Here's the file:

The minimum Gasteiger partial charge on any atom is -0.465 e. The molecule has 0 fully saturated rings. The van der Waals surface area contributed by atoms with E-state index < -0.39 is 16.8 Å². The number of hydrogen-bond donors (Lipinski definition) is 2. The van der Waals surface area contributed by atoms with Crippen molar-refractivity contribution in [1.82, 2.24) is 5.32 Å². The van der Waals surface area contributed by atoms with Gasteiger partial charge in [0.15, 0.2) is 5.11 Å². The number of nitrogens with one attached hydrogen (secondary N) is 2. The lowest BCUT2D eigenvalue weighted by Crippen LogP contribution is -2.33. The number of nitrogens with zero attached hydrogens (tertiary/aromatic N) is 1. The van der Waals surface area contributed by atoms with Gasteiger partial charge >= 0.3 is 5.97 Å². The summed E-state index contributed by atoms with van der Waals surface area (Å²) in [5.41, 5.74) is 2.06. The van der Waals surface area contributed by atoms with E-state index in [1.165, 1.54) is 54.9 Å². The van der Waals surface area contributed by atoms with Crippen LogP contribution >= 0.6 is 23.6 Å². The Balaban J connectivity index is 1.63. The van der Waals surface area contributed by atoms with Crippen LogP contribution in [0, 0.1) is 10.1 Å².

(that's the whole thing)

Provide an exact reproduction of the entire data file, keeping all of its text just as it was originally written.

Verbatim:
The minimum Gasteiger partial charge on any atom is -0.465 e. The molecule has 0 fully saturated rings. The van der Waals surface area contributed by atoms with E-state index < -0.39 is 16.8 Å². The number of hydrogen-bond donors (Lipinski definition) is 2. The van der Waals surface area contributed by atoms with Crippen molar-refractivity contribution in [1.82, 2.24) is 5.32 Å². The van der Waals surface area contributed by atoms with Gasteiger partial charge in [0.15, 0.2) is 5.11 Å². The number of nitrogens with one attached hydrogen (secondary N) is 2. The lowest BCUT2D eigenvalue weighted by Crippen LogP contribution is -2.33. The number of nitrogens with zero attached hydrogens (tertiary/aromatic N) is 1. The van der Waals surface area contributed by atoms with Gasteiger partial charge >= 0.3 is 5.97 Å². The summed E-state index contributed by atoms with van der Waals surface area (Å²) in [5.41, 5.74) is 2.06. The van der Waals surface area contributed by atoms with E-state index in [1.165, 1.54) is 54.9 Å². The van der Waals surface area contributed by atoms with Crippen LogP contribution >= 0.6 is 23.6 Å². The Balaban J connectivity index is 1.63. The van der Waals surface area contributed by atoms with Crippen LogP contribution in [0, 0.1) is 10.1 Å².